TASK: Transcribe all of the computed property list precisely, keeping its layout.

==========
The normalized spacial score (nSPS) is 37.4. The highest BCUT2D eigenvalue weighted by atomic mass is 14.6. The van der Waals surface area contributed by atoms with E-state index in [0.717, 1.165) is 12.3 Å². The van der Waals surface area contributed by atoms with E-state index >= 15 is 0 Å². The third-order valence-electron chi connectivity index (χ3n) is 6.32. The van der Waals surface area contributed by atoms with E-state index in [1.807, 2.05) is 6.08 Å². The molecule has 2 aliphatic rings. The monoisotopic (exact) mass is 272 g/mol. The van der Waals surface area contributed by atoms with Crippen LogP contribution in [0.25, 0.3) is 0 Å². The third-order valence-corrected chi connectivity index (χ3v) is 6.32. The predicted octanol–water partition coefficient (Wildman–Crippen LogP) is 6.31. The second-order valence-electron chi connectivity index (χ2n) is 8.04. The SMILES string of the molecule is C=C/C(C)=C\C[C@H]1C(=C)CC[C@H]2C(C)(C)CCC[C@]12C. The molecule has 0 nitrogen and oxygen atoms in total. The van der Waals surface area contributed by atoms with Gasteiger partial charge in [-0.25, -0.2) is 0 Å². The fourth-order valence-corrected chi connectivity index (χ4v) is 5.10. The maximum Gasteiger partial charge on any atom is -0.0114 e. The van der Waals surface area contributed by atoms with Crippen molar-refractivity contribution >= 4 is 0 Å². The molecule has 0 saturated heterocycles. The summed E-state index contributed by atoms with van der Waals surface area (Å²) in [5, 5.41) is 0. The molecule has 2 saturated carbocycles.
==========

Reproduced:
The normalized spacial score (nSPS) is 37.4. The highest BCUT2D eigenvalue weighted by atomic mass is 14.6. The van der Waals surface area contributed by atoms with E-state index in [0.717, 1.165) is 12.3 Å². The van der Waals surface area contributed by atoms with E-state index >= 15 is 0 Å². The third-order valence-electron chi connectivity index (χ3n) is 6.32. The van der Waals surface area contributed by atoms with E-state index in [1.807, 2.05) is 6.08 Å². The molecule has 2 aliphatic rings. The monoisotopic (exact) mass is 272 g/mol. The van der Waals surface area contributed by atoms with Crippen LogP contribution in [0.25, 0.3) is 0 Å². The third-order valence-corrected chi connectivity index (χ3v) is 6.32. The predicted octanol–water partition coefficient (Wildman–Crippen LogP) is 6.31. The second-order valence-electron chi connectivity index (χ2n) is 8.04. The SMILES string of the molecule is C=C/C(C)=C\C[C@H]1C(=C)CC[C@H]2C(C)(C)CCC[C@]12C. The molecule has 0 nitrogen and oxygen atoms in total. The van der Waals surface area contributed by atoms with Gasteiger partial charge in [-0.25, -0.2) is 0 Å². The fourth-order valence-corrected chi connectivity index (χ4v) is 5.10. The maximum Gasteiger partial charge on any atom is -0.0114 e. The van der Waals surface area contributed by atoms with Crippen molar-refractivity contribution >= 4 is 0 Å². The molecule has 0 saturated heterocycles. The summed E-state index contributed by atoms with van der Waals surface area (Å²) in [5, 5.41) is 0. The molecule has 2 saturated carbocycles.